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 Part of what I do is educate clients and readers.  The topics range from topical news stories to mortgage planning strategies, to warnings of potential scams and frauds.  This last month had the liquidity crisis on the front pages.  

So naturally, I spent a good deal explaining how lenders sell their pools of loans, how those loans are securitized.  I also explained what happened to Jumbo loans, Alt-A loans, and the like.

This month may be the month of the LIBOR.  It's just starting to hit the mainstream news.  So here's your official

 "What the heck is a LIBOR and why should I care?"


LIBOR is an index.  LIBOR stands for London Interbank Offered Rate. It's the interest rate on dollar denominated loans that one London bank might make to another.  London?  As in London,  England?  Yeah.  Weird, eh?

LIBOR is considered a "cost of funds" styled index.  Actually, it's sometimes called one of the best because it tracks the borrowing cost for some of the most credit worthy, well established banks.   Did you know that 20% of all international bank lending goes through the London banking system?

LIBOR is about short term rates.  It deals in loans from overnight to one year out.  The rates are determined by the British Bankers Association (BBA) each day over tea.  Ok, I made the tea part up.  Call it embellishment.

So Mike, what does this have to with mortgages?

LIBOR is widely used as an index for setting the rates on ARM loans, especially of A and Alt-A quality borrowers. 

Remember the math on computing ARM rates?  Index + Margin = Rate.

Also remember that we have a tremendous amount of ARMs in the US that are going to reset in the near future.

Normally, the LIBOR rate follows closely with the federal-funds rate, (which is the overnight lending rate managed by the Federal Reserve). So why is LIBOR going to be the new buzz word?  The two rates are now diverging, (Fed Funds and LIBOR).  Yesterday, the rate hit 5.7%, marking the rate's fastest rise in several years!  That caught the attention of many in the know as well and in doing so the news media.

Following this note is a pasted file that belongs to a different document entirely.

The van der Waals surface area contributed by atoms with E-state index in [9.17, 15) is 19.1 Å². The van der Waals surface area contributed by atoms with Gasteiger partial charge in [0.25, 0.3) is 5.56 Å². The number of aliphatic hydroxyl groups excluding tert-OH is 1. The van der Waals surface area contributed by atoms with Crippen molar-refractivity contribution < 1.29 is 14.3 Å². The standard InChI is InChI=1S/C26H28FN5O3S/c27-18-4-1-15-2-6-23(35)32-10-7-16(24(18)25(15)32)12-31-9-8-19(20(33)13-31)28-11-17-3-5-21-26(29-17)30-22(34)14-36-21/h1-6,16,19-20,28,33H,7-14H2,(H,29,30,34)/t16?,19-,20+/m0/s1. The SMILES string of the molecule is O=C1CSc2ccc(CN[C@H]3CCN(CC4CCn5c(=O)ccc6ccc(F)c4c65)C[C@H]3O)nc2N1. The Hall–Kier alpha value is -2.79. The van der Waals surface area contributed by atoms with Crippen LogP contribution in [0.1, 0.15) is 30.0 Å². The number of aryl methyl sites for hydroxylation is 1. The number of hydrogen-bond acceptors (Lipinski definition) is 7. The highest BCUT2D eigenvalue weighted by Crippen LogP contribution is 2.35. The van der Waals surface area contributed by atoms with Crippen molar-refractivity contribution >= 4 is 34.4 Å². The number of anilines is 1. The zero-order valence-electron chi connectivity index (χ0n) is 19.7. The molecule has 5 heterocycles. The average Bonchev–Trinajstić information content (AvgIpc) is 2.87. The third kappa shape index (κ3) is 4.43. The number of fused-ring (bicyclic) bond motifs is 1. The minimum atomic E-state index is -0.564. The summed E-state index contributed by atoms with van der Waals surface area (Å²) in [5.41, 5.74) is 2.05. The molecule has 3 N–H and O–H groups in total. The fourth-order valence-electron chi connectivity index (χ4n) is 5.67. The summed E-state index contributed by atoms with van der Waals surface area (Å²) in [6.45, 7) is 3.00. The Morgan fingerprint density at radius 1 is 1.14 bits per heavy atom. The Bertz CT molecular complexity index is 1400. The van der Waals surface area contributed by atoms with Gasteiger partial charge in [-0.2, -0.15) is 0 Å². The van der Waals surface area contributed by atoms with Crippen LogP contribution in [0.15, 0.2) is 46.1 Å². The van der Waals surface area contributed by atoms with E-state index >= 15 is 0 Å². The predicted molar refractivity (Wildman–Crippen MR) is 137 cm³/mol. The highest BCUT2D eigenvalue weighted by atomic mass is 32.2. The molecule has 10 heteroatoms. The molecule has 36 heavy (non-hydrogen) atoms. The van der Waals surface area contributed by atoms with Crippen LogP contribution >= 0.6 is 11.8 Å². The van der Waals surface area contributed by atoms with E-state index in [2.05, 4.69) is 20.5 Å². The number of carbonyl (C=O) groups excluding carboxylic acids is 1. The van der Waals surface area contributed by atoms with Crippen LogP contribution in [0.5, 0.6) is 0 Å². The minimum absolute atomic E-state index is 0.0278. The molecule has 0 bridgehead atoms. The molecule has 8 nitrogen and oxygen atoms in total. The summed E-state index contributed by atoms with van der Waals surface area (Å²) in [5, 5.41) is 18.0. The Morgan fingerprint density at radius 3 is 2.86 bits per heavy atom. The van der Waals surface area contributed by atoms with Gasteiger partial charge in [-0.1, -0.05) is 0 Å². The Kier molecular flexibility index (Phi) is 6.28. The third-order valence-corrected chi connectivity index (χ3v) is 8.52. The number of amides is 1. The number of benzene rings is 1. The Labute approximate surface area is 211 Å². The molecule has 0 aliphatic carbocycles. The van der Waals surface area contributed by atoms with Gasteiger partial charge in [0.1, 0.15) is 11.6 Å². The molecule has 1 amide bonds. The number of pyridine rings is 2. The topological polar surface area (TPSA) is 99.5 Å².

Why did it bump so dramatically? 

Here's a great quote I found,

"One reason the LIBOR is trading so high is that banks, many of them in Europe, have heavy commitments tied to struggling commercial-paper markets. They are reluctant to lend out dollars, and that is driving up short-term borrowing rates. Some are also worried that their counterparties in these trades, other banks, might be too weak to pay back the loans!"

Lock that last statement into the back of your mind.  Too weak to pay back loans?  The LIBOR is short term right?  Overnight to 12 months out.  These big multinational banks are worried that other big multinational banks might not be able to cover their payments in the over the next year?

So now you know more than the guy in next cubicle about LIBOR.  Heck, you may now know more about LIBOR than your last loan officer.  That's a scary thought isn't it?











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